ORLANDO, Fla. — Slightly tuning the tibial alignment in an ankle
foot orthosis-footwear combination (AFO-FC) changed a patient’s overall
outcome, according to a paper presented by Stefania Fatone, PhD, BPO (Hons),
from Northwestern University, at the
2011 Annual Meeting of the American Academy of Orthotists and
Prosthetists and Scientific Symposium.
The patient had suffered a right stroke resulting in left hemiplegia,
and 6 months later, was not progressing with the usual therapies as identified
in the literature.
“The original treatment wasn’t very effective,” Fatone
She collaborated with her co-authors when they decided to attempt an
AFO-FC to treat the patient, and at 8 months post-stroke, he
was fit with modified footwear, as well as wedges under the heel to adjust the
angle of the device.
At 11 months post-stroke, Fatone re-evaluated the patient to see if his
condition had improved. Although the patient refused to attempt ambulation
without his AFO-FC, the team was able to evaluate his progress and determine
that his gait improved modestly with the AFO-FC. They collected gait data using
body markers, eight real-time motion capture cameras and six motion plates in
the floor of the lab.
At 16 months post-stroke, the patient received a change to his device,
reducing tibial inclination by 3°. Finally, at 17 months post-stroke, the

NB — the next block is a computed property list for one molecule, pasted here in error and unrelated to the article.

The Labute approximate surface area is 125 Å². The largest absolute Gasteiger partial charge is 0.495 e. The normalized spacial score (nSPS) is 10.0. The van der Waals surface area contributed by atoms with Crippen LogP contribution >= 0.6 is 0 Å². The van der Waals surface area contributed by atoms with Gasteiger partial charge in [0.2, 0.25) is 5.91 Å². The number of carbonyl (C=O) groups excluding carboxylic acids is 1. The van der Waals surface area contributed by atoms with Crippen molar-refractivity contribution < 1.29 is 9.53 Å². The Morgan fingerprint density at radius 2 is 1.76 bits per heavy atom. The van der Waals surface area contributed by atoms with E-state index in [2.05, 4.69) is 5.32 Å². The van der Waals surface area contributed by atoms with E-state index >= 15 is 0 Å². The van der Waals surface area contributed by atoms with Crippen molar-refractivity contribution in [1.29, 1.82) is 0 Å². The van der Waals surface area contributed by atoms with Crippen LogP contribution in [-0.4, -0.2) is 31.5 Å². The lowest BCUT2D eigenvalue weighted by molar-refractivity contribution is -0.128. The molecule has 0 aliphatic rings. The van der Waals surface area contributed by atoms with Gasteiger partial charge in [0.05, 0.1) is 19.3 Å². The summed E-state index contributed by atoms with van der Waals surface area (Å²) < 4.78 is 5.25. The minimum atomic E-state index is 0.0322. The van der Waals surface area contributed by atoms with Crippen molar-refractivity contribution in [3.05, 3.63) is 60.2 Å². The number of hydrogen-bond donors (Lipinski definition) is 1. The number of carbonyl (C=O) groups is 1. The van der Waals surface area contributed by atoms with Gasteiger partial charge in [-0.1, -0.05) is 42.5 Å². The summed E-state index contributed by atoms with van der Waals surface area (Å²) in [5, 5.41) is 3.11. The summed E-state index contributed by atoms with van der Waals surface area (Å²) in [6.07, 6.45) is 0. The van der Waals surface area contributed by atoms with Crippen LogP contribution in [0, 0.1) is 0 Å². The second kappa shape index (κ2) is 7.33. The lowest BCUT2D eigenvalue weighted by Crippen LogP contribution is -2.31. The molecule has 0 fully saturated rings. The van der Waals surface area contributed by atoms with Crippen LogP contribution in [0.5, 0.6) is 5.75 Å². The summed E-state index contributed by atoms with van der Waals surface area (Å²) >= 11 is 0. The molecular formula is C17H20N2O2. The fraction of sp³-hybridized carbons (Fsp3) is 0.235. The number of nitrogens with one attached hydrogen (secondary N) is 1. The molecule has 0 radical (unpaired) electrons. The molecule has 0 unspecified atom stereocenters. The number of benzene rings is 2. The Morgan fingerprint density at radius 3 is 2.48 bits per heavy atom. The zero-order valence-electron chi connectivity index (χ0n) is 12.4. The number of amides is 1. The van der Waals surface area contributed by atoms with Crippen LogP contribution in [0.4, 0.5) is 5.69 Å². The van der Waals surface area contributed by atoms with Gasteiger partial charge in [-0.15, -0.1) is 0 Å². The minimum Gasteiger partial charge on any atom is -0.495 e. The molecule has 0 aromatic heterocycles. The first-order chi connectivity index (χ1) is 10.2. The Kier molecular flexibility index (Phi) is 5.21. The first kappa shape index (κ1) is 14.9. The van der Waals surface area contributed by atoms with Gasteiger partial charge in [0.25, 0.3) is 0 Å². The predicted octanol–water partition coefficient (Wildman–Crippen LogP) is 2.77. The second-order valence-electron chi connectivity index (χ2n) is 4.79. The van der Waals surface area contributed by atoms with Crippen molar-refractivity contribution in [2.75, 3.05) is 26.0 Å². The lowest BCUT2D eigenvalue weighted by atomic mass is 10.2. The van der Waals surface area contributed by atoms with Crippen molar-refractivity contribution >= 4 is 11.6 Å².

patient agreed to attempt walking without the AFO-FC but with a four-point
cane, and Fatone discovered that his gait returned to baseline when the AFO-FC
In contrast, with the AFO-FC, the patient made substantial gains in step
length and walking speed, and he was weight-bearing more effectively on his
Since gait returned to baseline when the AFO-FC was removed, this
suggests that orthotic management made a considerable difference in the
patient’s treatment, Fatone said.
The study also raised questions about the best time to determine the
effectiveness of an orthosis, she said, and noted that this is an area for
additional study.— by Stephanie Z. Pavlou
It is such an excellent area for research, mainly
because it’s such a new concept and people are starting to grasp onto this
idea … We are seeing nice, significant changes clinically, so to get the
research to support it is fantastic. It was a nice pilot study for people to
— Brigid Driscoll, PT, CO
therapist and orthotist, Children’s Memorial Hospital